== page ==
Our relationship feels like it is slowly slipping away, but I just don’t know what to do to stop it…
How many of us feel disappointed in the one relationship we had thought would bring us happiness? Now, Drs. Kathlyn and Gay Hendricks demonstrate an approach that will open the door to greater mutual satisfaction, to a future of positive possibility.
Theirs is a uniquely holistic approach to relationship enhancement: from breathing exercises that help partners to interrupt old destructive patterns to a series of activities designed to foster vital communication, even in the smallest spaces we share.
The author of numerous books, including Divorce Busting and Getting Through to the Man You Love, Michele Weiner-Davis teaches couples concrete skills for getting out of relationship ruts and managing conflict before it escalates. Her practical approach helps the broad range of couples to identify — and to effectively use — hidden relationship strengths, allowing them to become their own marital experts.
John Gray, author of Men are from Mars/Women are from Venus, shows how to keep passion alive through the use of four activities. He helps men to feel appreciated, accepted, and trusted and women to feel respected, understood, and cared for.
We have different sexual needs… We are afraid to express our needs… We simply can’t find time for each other. The real couples in Loving Sexuality reflect the very real issues that so many couples face after being together for months, years, or decades.
In this new video, Pat Love, author of the bestselling Hot Monogamy, offers a slew of great ideas on how to reignite the sexual dimension of your relationship. And dimension is key according to Dr. Love, who explains that a fulfilling sexual life — however it is defined — encompasses four essential ingredients: consciousness, chemistry, compatibility, and commitment.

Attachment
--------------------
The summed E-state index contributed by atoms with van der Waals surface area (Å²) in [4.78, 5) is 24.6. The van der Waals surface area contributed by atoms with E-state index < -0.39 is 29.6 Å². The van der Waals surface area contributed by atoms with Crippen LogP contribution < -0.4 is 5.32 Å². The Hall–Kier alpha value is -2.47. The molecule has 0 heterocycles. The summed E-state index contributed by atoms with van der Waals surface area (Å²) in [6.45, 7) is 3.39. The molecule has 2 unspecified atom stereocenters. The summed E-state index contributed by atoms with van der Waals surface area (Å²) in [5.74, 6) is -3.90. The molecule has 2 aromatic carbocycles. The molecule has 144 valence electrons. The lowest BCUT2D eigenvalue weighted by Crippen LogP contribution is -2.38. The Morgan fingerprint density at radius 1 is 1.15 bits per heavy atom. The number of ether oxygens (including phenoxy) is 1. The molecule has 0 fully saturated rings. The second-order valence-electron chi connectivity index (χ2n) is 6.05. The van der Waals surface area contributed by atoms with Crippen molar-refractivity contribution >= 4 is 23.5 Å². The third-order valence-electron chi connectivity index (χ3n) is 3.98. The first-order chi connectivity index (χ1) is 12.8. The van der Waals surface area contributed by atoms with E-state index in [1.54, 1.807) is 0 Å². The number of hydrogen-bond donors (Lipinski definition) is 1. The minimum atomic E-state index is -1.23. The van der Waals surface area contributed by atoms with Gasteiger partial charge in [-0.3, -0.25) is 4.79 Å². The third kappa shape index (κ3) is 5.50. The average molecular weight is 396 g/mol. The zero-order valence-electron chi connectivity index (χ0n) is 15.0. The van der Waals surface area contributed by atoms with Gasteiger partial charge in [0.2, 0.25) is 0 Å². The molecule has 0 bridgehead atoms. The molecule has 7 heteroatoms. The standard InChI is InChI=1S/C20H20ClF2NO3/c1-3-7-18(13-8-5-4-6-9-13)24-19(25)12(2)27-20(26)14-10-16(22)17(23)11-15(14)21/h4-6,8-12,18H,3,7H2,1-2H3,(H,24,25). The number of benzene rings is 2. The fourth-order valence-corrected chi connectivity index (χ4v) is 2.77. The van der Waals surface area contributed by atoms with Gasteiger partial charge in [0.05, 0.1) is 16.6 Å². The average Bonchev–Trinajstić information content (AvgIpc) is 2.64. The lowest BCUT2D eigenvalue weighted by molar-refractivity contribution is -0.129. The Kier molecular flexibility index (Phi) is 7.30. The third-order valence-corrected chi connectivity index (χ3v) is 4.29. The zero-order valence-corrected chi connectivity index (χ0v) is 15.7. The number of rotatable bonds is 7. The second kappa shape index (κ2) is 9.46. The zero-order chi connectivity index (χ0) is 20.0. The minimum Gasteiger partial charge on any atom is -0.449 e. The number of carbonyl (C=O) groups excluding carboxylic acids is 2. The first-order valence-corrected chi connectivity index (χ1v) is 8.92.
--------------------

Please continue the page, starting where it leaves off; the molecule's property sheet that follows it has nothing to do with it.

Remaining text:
In this dramatic recreation of keymoments in the two-year course of therapy with David C., a 31-year-old patient referred by his physician, pioneering therapist James F. Masterson demonstrates -- for the first time -- how to diagnose and treat one of the yet unclassified in the DSM system, this disorder, Masterson clearly shows, too often presents as an intractable case of borderline personality disorder.
Emotional impact requires an experiential orientation, which was central to the approach of Milton Erickson. When the goal is emotional impact, a unique, heuristic grammar is needed that is decidedly different from the algorithmic grammar of providing didactic information. To learn science, one needs information. To change mood, perspective, and state, one uses a grammar that is central to the arts. By harnessing the grammar of art, emotional impact can be facilitated for therapy, work and relationships.